I remember the first time I realised that my grandmother was not as she always had been. She was a bit distant during some of our conversations. Although we were not sure what it was at the time, Mum and I recognised that she was not functioning at home as she had done before. She had forgotten to do the washing up, something she always did immediately and it was a bit untidy, again unusual.
The first signs of dementia had started to appear.
My grandmother with dementia?
My grandmother had always been very independent with a very matter of fact attitude to life. She was very influential to me as a strong and proud business woman, mother of four, grandmother and great grandmother. She did not suffer fools gladly. However, I now sat opposite her and as we spoke she couldn’t remember that I was studying in York. She kept calling me by my Mum’s name. But half an hour later something in her brain kicked in and once again she was as bright as a button. It was confusing for all of us but it was no longer just a “senior moment”. It was happening on a regular basis as we were to find out.
Having the difficult conversation
As we drove home I can remember discussing it with Mum, who realised that she was going to have a difficult conversation with her mother to broach the topic on her next weekly visit. Having spoken to the family we realised that she was becoming very forgetful and as someone with diabetes it was essential to put a proper plan in place. All this was pre-internet, so the only way to find out more about her condition was to call the GP surgery and Age Concern (as it was then) and discuss the situation. Both were really helpful and suggested that she visit her GP to examine her and make an appropriate diagnosis as to what was causing her loss of memory.
Signs of dementia
Mum took my grandmother to the Doctor who asked a series questions to determine whether she was having difficulty remembering appointments, doing tasks around the house and looking after herself. The answer, unfortunately, was yes to everything, but on an intermittent basis. Sometimes yes and sometimes no. Having examined her, he sent her to the memory clinic to see a specialist. It was clear that she did have the beginnings of dementia – and the specialist also confirmed that her memory could only get worse. What could we do next? What is dementia? How would she cope? How do you care for an elderly person with dementia? Just some of the questions which went through our heads.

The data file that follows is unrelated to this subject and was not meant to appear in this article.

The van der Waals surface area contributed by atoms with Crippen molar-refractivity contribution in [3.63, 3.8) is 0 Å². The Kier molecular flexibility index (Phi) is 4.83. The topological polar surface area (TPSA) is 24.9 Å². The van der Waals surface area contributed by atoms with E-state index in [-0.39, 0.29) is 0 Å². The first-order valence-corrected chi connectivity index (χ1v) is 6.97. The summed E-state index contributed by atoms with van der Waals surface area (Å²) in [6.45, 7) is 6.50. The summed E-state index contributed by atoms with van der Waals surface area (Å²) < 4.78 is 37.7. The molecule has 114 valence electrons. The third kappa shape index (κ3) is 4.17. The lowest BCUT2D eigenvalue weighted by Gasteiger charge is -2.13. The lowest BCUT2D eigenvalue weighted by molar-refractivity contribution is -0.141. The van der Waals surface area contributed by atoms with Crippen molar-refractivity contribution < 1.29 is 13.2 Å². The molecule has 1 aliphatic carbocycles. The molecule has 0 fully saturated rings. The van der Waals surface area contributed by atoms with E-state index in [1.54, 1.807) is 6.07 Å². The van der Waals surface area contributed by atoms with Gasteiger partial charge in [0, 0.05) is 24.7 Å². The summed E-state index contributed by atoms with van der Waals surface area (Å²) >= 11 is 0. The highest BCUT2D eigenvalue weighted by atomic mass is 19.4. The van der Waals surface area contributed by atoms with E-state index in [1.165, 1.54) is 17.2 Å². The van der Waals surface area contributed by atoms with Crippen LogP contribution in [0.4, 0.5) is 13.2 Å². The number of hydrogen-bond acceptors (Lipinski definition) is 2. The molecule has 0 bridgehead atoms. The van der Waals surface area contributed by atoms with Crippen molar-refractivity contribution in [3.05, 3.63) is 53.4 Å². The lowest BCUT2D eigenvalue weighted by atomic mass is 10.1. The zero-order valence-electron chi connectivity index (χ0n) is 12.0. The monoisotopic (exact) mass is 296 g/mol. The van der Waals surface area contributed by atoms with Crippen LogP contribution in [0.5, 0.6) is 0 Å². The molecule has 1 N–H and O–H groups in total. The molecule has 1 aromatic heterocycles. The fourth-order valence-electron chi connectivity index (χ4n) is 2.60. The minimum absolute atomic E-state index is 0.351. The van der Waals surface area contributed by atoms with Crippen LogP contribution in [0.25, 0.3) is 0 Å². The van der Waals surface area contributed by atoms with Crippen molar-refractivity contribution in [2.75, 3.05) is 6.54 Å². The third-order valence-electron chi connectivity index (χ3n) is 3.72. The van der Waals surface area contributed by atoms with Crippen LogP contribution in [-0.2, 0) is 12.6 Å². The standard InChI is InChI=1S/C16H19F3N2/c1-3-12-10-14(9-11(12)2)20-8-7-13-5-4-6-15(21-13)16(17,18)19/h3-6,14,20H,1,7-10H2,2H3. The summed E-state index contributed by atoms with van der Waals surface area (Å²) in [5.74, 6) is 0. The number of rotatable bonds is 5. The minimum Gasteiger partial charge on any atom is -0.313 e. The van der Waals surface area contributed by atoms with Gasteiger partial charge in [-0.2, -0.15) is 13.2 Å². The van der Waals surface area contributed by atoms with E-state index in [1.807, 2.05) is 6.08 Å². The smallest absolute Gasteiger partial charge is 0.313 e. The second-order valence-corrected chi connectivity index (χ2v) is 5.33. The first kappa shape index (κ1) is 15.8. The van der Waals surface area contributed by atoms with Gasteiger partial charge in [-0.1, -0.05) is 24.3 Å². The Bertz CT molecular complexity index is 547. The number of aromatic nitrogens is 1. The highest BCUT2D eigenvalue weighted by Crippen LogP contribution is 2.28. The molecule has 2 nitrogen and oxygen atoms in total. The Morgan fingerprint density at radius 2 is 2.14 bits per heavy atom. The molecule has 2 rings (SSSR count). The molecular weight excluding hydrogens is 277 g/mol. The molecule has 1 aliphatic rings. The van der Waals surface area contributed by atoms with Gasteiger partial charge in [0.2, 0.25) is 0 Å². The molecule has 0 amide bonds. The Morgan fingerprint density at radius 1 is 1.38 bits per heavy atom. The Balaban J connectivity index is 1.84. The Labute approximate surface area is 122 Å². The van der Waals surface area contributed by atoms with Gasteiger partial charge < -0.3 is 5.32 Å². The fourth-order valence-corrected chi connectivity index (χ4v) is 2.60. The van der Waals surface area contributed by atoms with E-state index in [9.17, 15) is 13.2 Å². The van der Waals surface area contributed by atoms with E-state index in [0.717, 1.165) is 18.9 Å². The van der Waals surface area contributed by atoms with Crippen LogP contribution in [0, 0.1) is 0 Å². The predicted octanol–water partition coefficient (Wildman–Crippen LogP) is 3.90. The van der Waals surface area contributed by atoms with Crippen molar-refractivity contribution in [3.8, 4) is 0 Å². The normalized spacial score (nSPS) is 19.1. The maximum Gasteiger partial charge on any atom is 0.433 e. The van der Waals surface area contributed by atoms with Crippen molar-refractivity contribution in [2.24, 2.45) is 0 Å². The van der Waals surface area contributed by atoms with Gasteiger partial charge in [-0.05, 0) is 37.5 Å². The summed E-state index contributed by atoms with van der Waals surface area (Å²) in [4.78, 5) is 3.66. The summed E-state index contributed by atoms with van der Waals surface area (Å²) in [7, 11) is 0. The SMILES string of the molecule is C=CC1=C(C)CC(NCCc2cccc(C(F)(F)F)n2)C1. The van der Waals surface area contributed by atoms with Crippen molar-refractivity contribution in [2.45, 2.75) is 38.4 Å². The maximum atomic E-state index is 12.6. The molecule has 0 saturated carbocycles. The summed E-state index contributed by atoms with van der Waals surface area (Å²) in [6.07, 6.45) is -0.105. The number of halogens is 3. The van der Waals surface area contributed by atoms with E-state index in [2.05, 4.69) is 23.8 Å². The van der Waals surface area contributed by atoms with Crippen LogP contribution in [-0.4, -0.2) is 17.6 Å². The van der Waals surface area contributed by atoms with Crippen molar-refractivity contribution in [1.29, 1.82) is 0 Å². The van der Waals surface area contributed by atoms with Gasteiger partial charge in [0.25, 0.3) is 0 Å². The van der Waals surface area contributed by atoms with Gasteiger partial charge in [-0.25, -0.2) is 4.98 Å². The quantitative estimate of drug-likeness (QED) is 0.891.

Caring at home
My grandmother was a very proud lady and very capable at this point in time of remaining at home with a bit of help to check she was ok and most importantly taking her insulin. The family arranged for her to have a carer come around each morning and evening – just to “say hello” and ensure she took her medication. The carers reported back if any further care was needed. My grandmother also had a panic button in case she was worried about anything and was unable reach the phone.
As her condition deteriorated over the next five years more care was organised – both formal and informal. The family visited throughout the week to chat and tend to her needs alongside professional carers. She remained at home until the last few months of her life when the complications of 20 years of diabetes finally took hold and she needed 24-hour nursing care.
Learning about dementia
Understanding about the disease was key to asking the right questions of the professionals to ensure that as a family we provided the best care possible. It was essential to be able to recognise its progression and think about the most appropriate help my grandmother might need. It also provided the family with peace of mind.
I know from experience that dementia is a very scary word and all of us have an image of what it is like. Often we only can only relate to the media portrayal. It manifests itself uniquely and progresses at different rates in every patient. If you want to read more – the Alzheimer’s Society provides excellent specialist information on the topic which can help understand the condition and where to find help and support.
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